In “I Wore My Blackest Hair,” Carlina Duan conjures up a richly textured jewel box of poems, each one offering a glimpse into a world that is both lushly strange and heartrendingly intimate. These poems are filled with the mystical — a girl transformed into a bird, the body conceived of as an ocean or a feral animal — and the mundane — moons, rain, teeth, cups of milk. Through them, Duan wrestles brilliantly with what it means to be suspended between cultures, continents, ages and the polar forces of hope and loss.

Duan, an Ann Arbor native who received her BA from the University and is currently pursuing an MFA at Vanderbilt University, wrote most of the poems that appear in this book for her undergraduate honors thesis. The book is in many ways a coming of age narrative that examines the meaning of girlhood, the adventures and misadventures of romantic love and the attempt to understand, as Duan put it in a phone interview with The Daily, “Who your parents were before they were your parents.” Duan says that the original inspiration for the project was the idea of girlhood: “I was really interested in interrogating that idea of girlhood and seeing how it could be expanded, specifically as someone who maybe doesn’t fit this box of American girlhood. To me, coming of age felt so ripe and so essential to what a lot of the book ends up being about, because of the courage and the fear and the rage and the adrenaline and the total joy that it takes to be able to be inside a body and inhabit that space and then grow up beyond it.”

Duan is the child of Chinese immigrants, and the ambiguity of existing between cultures is a common thread through many of her poems: “I was thinking a lot about the uniqueness of being born in the United States and yet born to immigrant parents, and all of the thousand ways that my girlhood was influenced. As I got older a lot of the questions that I had about girlhood revolved around that friction of Chinese and American identity, and wondering when I looked around myself in the larger world why there were all these monolithic boxes of what identity was.” In her poems, Duan aims to break down those boxes and reclaim the liminal space between them.

Although the poems in this collection were written before the 2016 election and the subsequent upswing in public declarations of American xenophobia, “I Wore My Blackest Hair” is remarkably current in its expression of anxiety regarding what it means to belong in this country and who gets to decide. Although Duan doesn’t consider herself a political poet, she said that “all poetry is inherently political,” and believes in “The power of poetry to open up windows of conversation.” Although the incidents of blatant racism depicted in this book are largely autobiographical and indicate a bleak contemporary reality, Duan’s outlook is altogether hopeful. As much as she exposes moments of ugliness, she also revels in the beauty of connection and the power of family and culture.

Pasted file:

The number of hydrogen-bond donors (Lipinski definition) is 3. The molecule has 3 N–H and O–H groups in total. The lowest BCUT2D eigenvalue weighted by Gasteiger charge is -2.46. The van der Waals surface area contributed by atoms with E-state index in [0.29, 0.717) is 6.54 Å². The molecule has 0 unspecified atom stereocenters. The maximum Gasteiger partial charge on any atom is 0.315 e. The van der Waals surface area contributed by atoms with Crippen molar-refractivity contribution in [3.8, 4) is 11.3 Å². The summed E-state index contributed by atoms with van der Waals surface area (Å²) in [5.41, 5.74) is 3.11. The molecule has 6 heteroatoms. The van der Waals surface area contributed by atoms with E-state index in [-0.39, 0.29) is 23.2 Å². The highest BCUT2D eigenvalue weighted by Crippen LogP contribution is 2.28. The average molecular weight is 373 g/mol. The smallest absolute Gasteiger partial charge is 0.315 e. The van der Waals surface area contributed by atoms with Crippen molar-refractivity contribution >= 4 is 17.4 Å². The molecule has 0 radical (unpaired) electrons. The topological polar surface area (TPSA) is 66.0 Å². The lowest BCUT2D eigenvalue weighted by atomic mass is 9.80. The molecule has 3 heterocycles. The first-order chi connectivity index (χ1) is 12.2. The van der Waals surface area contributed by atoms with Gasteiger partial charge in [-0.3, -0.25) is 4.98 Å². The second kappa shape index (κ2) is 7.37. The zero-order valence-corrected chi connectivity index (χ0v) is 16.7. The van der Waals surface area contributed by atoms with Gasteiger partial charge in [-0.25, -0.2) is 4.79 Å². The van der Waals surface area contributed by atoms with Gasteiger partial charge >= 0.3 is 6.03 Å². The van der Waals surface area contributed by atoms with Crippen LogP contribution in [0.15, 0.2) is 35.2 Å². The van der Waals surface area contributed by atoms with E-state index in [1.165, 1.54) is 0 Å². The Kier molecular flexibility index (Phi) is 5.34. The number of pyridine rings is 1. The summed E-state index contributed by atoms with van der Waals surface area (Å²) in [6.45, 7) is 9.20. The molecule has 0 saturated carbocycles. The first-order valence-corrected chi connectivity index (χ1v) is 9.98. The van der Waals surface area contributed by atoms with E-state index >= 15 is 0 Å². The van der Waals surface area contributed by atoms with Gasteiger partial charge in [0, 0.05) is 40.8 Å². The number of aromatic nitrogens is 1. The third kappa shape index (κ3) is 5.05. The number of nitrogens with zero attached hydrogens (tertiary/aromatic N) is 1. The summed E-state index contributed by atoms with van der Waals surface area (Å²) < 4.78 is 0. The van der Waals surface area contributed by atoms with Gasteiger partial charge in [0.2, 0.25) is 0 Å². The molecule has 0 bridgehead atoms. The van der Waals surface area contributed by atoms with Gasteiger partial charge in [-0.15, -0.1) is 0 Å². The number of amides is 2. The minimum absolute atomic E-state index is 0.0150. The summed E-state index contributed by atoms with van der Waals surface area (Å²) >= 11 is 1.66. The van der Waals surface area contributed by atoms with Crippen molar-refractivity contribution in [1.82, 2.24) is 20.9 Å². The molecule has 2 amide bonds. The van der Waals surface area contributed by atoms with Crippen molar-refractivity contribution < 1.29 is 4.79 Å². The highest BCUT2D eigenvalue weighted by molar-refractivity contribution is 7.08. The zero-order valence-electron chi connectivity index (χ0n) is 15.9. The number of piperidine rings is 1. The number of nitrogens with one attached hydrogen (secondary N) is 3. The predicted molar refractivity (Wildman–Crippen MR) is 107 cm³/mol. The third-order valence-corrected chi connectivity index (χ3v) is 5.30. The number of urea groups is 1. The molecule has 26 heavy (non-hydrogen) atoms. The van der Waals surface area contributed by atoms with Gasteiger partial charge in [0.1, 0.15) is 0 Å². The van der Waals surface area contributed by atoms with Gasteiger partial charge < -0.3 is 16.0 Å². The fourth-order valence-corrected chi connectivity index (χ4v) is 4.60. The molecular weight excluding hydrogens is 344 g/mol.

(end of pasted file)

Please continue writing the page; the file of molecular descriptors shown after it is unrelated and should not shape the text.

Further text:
“This book is definitely tapping into a longer ongoing conversation of a history of violence, but I would also say a larger history of love in this country, and the attempts and the misattempts to love through language, or when we fail to use language and language becomes violence,” Duan said. In these poems, many of which code-switch between English and Chinese, language is the most powerful force, for both harm and healing.

Duan could be considered a poet of place; much of this collection is set in Ann Arbor, and Duan considers her hometown “a part of my poetic obsession.” But her conception of home in these poems is complex, tied not only to physical land but also to webs of family and culture and language. The poems in this collection are concerned as much with place as they are with displacement, what it means to be severed from the people and places you love. In her meditations on place and displacement, Duan plays an emotional note that is at once intimately specific and surprisingly universal: the need for belonging and the longing for home. As a whole, “I Wore My Blackest Hair” speaks to what might be the most human of desires: to “love all I love / with my wide open mouth / I bite down bite down / & keep biting I don’t / spit any of it / out.”

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